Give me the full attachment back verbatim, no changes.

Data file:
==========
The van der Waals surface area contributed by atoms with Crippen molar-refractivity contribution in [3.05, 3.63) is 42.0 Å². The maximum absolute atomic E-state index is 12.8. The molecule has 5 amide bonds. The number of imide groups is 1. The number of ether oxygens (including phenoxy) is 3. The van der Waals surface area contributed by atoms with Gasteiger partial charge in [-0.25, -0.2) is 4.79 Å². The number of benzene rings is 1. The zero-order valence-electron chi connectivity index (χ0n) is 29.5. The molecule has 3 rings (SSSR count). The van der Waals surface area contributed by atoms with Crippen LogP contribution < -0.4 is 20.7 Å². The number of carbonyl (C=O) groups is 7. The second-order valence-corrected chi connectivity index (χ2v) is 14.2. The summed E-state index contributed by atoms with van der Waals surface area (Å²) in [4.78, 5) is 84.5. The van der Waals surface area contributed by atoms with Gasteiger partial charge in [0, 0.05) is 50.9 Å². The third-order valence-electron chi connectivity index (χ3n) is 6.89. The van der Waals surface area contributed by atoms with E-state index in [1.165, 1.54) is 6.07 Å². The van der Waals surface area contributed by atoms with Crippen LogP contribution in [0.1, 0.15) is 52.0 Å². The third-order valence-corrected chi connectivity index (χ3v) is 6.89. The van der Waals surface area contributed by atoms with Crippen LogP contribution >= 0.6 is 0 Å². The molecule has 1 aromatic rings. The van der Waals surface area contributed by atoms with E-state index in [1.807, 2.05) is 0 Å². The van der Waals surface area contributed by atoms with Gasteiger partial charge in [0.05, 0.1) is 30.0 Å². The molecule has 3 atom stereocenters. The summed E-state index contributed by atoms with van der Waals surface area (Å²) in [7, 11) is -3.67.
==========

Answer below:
The van der Waals surface area contributed by atoms with Crippen molar-refractivity contribution in [3.05, 3.63) is 42.0 Å². The maximum absolute atomic E-state index is 12.8. The molecule has 5 amide bonds. The number of imide groups is 1. The number of ether oxygens (including phenoxy) is 3. The van der Waals surface area contributed by atoms with Gasteiger partial charge in [-0.25, -0.2) is 4.79 Å². The number of benzene rings is 1. The zero-order valence-electron chi connectivity index (χ0n) is 29.5. The molecule has 3 rings (SSSR count). The van der Waals surface area contributed by atoms with Crippen LogP contribution < -0.4 is 20.7 Å². The number of carbonyl (C=O) groups is 7. The second-order valence-corrected chi connectivity index (χ2v) is 14.2. The summed E-state index contributed by atoms with van der Waals surface area (Å²) in [4.78, 5) is 84.5. The van der Waals surface area contributed by atoms with Gasteiger partial charge in [0, 0.05) is 50.9 Å². The third-order valence-electron chi connectivity index (χ3n) is 6.89. The van der Waals surface area contributed by atoms with E-state index in [1.165, 1.54) is 6.07 Å². The van der Waals surface area contributed by atoms with Crippen LogP contribution in [0.1, 0.15) is 52.0 Å². The third-order valence-corrected chi connectivity index (χ3v) is 6.89. The van der Waals surface area contributed by atoms with Crippen LogP contribution >= 0.6 is 0 Å². The molecule has 1 aromatic rings. The van der Waals surface area contributed by atoms with E-state index in [1.807, 2.05) is 0 Å². The van der Waals surface area contributed by atoms with Gasteiger partial charge in [0.05, 0.1) is 30.0 Å². The molecule has 3 atom stereocenters. The summed E-state index contributed by atoms with van der Waals surface area (Å²) in [7, 11) is -3.67.